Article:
Too Much Trump : NPR Public Editor The newsroom responds to listeners' Trump "fatigue."

Too Much Trump

Republican presidential candidate, Donald Trump addresses the crowd during a rally in April in Milwaukee. Charles Rex Arbogast/AP hide caption

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Charles Rex Arbogast/AP

Republican presidential candidate, Donald Trump addresses the crowd during a rally in April in Milwaukee.

Charles Rex Arbogast/AP

For weeks the letters have streamed in from listeners unhappy about the amount of time NPR is devoting to all things Donald Trump.

But to my mind, NPR reached its own "peak Trump" last Friday when — no fooling — Morning Edition featured three political stories: one about Trump's approach to foreign policy, one about Trump calling in to a radio show and one about how Ted Cruz is gaining on Trump in the battle for Wisconsin primary voters. Another story about Trump's standing with women ran later in the day on All Things Considered. Valid stories? Absolutely. But do I understand and, at times, even empathize with the listeners and their frustration that Trump is driving coverage? Yes.

Here's an excerpt from one thoughtful letter from Brian Cotter, who says he and his wife, Joanne Cotter-Goodwin, are "longtime listeners to and supporters of National Public Radio, especially our local station, WAMU":

"Recently we have noticed, based on the number of new articles about him, and the number of times his name is mentioned, that it appears the majority of NPR's presidential campaign coverage is about Donald Trump, at the expense of the other viable candidates. For example, today's NPR main webpage has six stories directly or indirectly about Trump, and [on] the NPR Politics webpage, the majority of stories were about Trump. This morning's Weekend Edition had two stories on him, and none on the other candidates' activities or controversies.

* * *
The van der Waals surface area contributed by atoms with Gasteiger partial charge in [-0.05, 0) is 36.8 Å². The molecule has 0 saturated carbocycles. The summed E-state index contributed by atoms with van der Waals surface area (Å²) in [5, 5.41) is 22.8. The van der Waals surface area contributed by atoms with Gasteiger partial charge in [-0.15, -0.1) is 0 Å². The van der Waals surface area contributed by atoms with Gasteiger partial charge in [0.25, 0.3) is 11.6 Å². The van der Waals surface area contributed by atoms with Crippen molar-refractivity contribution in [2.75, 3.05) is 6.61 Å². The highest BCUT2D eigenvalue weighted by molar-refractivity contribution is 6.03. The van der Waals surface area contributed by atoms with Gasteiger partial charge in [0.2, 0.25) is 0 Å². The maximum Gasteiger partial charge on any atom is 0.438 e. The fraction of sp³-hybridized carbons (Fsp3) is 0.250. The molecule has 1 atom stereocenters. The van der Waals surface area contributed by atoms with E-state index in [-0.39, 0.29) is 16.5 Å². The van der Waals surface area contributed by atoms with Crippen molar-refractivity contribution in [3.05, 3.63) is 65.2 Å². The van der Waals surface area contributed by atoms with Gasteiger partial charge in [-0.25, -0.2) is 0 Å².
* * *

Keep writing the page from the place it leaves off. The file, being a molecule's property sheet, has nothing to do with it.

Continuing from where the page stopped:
Listening to NPR, one might get the impression that Donald Trump is the only person running for president. This over-coverage of one candidate is both tiresome and completely unbalanced. Although he is entertaining and makes for good stories, this does not warrant omitting coverage of the other four candidates still working to become president. They all deserve the attention of the news media."

Kevin Lappe of Glen Allen, Va., had a similar concern: "I write to you to express my weariness with the amount of coverage Mr. Donald Trump has received on Morning Edition the past few months. While I have not quantified the time allotted to covering this public figure, I can attest to the level of fatigue coverage of Mr. Trump brings upon NPR listeners. Mr. Trump's impending Republican nomination, or future implosion, depending on your view of the coming party conventions, while of great importance to the future of the country, should not be the lead story of every presidential recap segment."

Other letter-writers are not so diplomatic. Many argue that NPR could better use the time. Margaret Stephens of Philadelphia wrote that she turned off a recent Friday All Things Considered political commentary when it focused on Trump. "This, in a week of momentous domestic and world events — Supreme Court vacancy, Brussels, Cuba and Argentina, to name a few. Your listeners deserve better. How about providing deeper insights into more substantive issues? How about probing the positions and policies of other candidates you cover so little, principally Kasich and Sanders? I expect something better on public airwaves than the pablum and sensationalism offered on advertising-driven networks."

I don't completely agree with Stephens about the nature of NPR's Trump coverage; as I have written before, I believe there is a substantive difference between many of NPR's reports — such as this fascinating round table with young Republicans — and the frequent telephone interviews with the candidate on some of the commercial networks.

And NPR has given substantial attention to both Democratic candidates. But to John Kasich, running third in the Republican race? Not so much, in recent weeks. You have to go back to March 21 to find more than a fleeting on-air reference to any of his policy positions, and it was two lines summing up his speech (and that of Cruz) to the American Israel Public Affairs Committee: "And again, each of them hit the main points that there will be no daylight between the United States and Israel when they are president. They will not allow countries to drive a wedge between them."

Other passionate letters have questioned the tenor of the Trump coverage. Susan Anderson-Newham of Tacoma, Wash., wrote: "Your current (absurd) complete OVER-coverage of Donald Trump has pushed me from irritated to furious. He's a buffoon! He could very well destroy my country and yet you blather on over his speeches and give his racist, hate-filled supporters acres of air time." I have also heard from Trump supporters who question the fairness of the coverage.